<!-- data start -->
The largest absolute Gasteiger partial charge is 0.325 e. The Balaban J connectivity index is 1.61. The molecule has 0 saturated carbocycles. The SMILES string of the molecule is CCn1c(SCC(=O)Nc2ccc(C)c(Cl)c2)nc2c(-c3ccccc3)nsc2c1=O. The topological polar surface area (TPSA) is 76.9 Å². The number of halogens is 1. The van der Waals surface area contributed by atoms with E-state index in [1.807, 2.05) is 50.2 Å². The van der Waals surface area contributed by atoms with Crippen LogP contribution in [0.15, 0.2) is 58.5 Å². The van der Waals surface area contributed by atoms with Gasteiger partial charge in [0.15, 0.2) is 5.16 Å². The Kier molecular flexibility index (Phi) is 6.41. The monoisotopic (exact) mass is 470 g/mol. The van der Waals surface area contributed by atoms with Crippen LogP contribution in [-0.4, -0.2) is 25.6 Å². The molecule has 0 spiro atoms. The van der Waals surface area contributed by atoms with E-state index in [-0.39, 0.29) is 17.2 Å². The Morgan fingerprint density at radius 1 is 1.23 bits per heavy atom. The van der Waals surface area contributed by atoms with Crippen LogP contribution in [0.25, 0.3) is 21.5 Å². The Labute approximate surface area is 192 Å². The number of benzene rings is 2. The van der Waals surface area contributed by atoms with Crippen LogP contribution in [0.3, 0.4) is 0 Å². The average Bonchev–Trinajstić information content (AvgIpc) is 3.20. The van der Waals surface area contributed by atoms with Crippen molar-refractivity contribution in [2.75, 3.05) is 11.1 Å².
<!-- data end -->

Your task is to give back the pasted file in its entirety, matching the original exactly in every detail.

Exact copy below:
The largest absolute Gasteiger partial charge is 0.325 e. The Balaban J connectivity index is 1.61. The molecule has 0 saturated carbocycles. The SMILES string of the molecule is CCn1c(SCC(=O)Nc2ccc(C)c(Cl)c2)nc2c(-c3ccccc3)nsc2c1=O. The topological polar surface area (TPSA) is 76.9 Å². The number of halogens is 1. The van der Waals surface area contributed by atoms with E-state index in [1.807, 2.05) is 50.2 Å². The van der Waals surface area contributed by atoms with Crippen LogP contribution in [0.15, 0.2) is 58.5 Å². The van der Waals surface area contributed by atoms with Gasteiger partial charge in [0.15, 0.2) is 5.16 Å². The Kier molecular flexibility index (Phi) is 6.41. The monoisotopic (exact) mass is 470 g/mol. The van der Waals surface area contributed by atoms with Crippen LogP contribution in [-0.4, -0.2) is 25.6 Å². The molecule has 0 spiro atoms. The van der Waals surface area contributed by atoms with E-state index in [-0.39, 0.29) is 17.2 Å². The Morgan fingerprint density at radius 1 is 1.23 bits per heavy atom. The van der Waals surface area contributed by atoms with Crippen LogP contribution in [0.25, 0.3) is 21.5 Å². The Labute approximate surface area is 192 Å². The number of benzene rings is 2. The van der Waals surface area contributed by atoms with Crippen LogP contribution in [0.3, 0.4) is 0 Å². The average Bonchev–Trinajstić information content (AvgIpc) is 3.20. The van der Waals surface area contributed by atoms with Crippen molar-refractivity contribution in [2.75, 3.05) is 11.1 Å².